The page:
Remember to pack light (carry a matador backpack) - don’t bring along heavy textbooks, as they’ll take up weight.

There’s no guarantee you’ll have reception either, so try to avoid bringing along homework that relies heavily on your internet connection (so research assignments are probably out).

Instead, focus on bringing over homework that’s:

  • Light and doesn’t take up space
  • Doesn’t need an internet connection to do
  • Can be completed in short bursts between day activities or when chilling out at night

A good idea is to sit down with your kids and create a homework plan - be sure to ask them what they’ve been assigned, as well as what they can feasibly bring along with them.

4) Safety first

“Don’t stray off the path.”

“Stay out of tall grass.”

“If you see a snake, call an adult immediately”

Before you even set out, be sure to walk your kids through the safety rules first, especially if it’s their first time camping.

And once you turn up at the campsite, make sure you set boundaries for where they can and can’t play, as well as where they can go freely and where they’ll need to ask for permission before going.

Another thing to think about is giving them a way to stay in contact. Since there’s no guarantee that you’ll have phone reception, walkie-talkies make for a great substitute.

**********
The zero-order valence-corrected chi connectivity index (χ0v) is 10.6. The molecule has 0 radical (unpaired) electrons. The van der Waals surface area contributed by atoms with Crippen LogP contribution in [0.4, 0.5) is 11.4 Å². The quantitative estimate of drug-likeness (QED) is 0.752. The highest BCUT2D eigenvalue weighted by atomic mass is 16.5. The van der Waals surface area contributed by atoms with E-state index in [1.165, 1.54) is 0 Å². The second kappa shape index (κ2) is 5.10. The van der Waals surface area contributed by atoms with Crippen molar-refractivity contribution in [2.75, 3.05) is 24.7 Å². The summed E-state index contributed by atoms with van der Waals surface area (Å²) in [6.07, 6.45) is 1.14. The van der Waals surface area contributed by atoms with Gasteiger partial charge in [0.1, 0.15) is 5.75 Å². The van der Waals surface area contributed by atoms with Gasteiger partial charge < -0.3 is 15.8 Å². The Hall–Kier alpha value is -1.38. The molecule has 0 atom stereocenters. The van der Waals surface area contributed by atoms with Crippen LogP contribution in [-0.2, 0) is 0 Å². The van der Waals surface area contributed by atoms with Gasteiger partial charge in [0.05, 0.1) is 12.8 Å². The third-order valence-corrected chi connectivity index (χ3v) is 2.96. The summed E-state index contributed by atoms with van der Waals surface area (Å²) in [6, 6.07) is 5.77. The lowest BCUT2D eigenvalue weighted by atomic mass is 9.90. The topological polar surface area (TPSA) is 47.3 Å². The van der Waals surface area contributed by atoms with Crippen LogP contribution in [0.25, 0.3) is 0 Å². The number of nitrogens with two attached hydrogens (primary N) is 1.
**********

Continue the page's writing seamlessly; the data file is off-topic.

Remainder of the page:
5) Let there be light

It’s easy to get used to having street lights everywhere. And that leads to a lot of first-time campers making this mistake.

A lot of campsites are dark, with nothing more than the stars to light things up after dark. If you and the kids want to navigate after the sun sets, that means bringing your own light with you.

It needs to be lightweight, rugged, waterproof and bright - but not too bright. Excessive lumens can annoy other campers by lighting up their tents and ruining their experience.

6) Do a test run

The last thing you want is to turn up after a several hours-long drive, only to find that you’ve overlooked something, or that you haven’t included something in your plan.

The best way to avoid this is by taking the kids on a “dry run” a couple of nights before in your backyard.

This can tell you a whole bunch of different things, like:

  • How to set up the tent
  • How warm your sleeping bags are
  • If anything’s missing from your packing
  • How the kids react to sleeping outdoors

It’s a lot to remember - however, it can save you and the kids from a major headache when the big day comes!

We also recommend making sure your car is in tip-top shape - so check the oil, fill up with fuel, and pump up the tyres.

7) Do your homework

So you’ve helped your kids come up with a homework plan - but have you done your homework?

Be sure to do your research before you head off. That means:

  • Checking the forecast and any upcoming weather warnings
  • Investigating local sights and attractions
  • Finding out whether your campsite has amenities like showers

Finally, don’t forget to have fun!

It’s important to take a break from your  routine every once in a while - and that’s exactly what camping lets you do.

Camping is fun, exhilarating, and entertaining - so make sure you go in with a positive and open mind - your kids are sure to follow suit.

Have fun and stay safe this summer.